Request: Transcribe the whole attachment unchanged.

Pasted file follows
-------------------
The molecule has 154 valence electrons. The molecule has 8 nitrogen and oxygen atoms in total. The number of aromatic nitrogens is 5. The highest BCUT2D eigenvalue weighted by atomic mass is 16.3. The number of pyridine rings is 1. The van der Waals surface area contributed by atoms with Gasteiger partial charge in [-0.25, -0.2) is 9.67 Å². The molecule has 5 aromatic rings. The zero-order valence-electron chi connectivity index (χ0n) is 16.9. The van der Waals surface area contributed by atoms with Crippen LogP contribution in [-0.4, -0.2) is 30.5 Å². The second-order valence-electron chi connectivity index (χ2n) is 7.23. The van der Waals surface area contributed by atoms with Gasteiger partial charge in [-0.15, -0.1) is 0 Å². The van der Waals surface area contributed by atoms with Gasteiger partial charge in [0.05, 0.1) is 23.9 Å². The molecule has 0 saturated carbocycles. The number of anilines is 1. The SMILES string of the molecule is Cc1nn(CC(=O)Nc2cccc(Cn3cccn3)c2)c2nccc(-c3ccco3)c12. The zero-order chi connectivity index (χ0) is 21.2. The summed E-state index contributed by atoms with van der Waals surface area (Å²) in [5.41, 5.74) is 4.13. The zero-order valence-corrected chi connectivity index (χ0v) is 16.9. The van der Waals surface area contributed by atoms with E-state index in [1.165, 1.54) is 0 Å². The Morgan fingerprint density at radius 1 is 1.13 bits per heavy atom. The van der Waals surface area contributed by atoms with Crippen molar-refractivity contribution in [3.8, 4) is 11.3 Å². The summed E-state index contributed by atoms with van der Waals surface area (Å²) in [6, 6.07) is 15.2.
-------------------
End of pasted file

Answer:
The molecule has 154 valence electrons. The molecule has 8 nitrogen and oxygen atoms in total. The number of aromatic nitrogens is 5. The highest BCUT2D eigenvalue weighted by atomic mass is 16.3. The number of pyridine rings is 1. The van der Waals surface area contributed by atoms with Gasteiger partial charge in [-0.25, -0.2) is 9.67 Å². The molecule has 5 aromatic rings. The zero-order valence-electron chi connectivity index (χ0n) is 16.9. The van der Waals surface area contributed by atoms with Crippen LogP contribution in [-0.4, -0.2) is 30.5 Å². The second-order valence-electron chi connectivity index (χ2n) is 7.23. The van der Waals surface area contributed by atoms with Gasteiger partial charge in [-0.15, -0.1) is 0 Å². The van der Waals surface area contributed by atoms with Gasteiger partial charge in [0.05, 0.1) is 23.9 Å². The molecule has 0 saturated carbocycles. The number of anilines is 1. The SMILES string of the molecule is Cc1nn(CC(=O)Nc2cccc(Cn3cccn3)c2)c2nccc(-c3ccco3)c12. The zero-order chi connectivity index (χ0) is 21.2. The summed E-state index contributed by atoms with van der Waals surface area (Å²) in [5.41, 5.74) is 4.13. The zero-order valence-corrected chi connectivity index (χ0v) is 16.9. The van der Waals surface area contributed by atoms with E-state index in [1.165, 1.54) is 0 Å². The Morgan fingerprint density at radius 1 is 1.13 bits per heavy atom. The van der Waals surface area contributed by atoms with Crippen molar-refractivity contribution in [3.8, 4) is 11.3 Å². The summed E-state index contributed by atoms with van der Waals surface area (Å²) in [6, 6.07) is 15.2.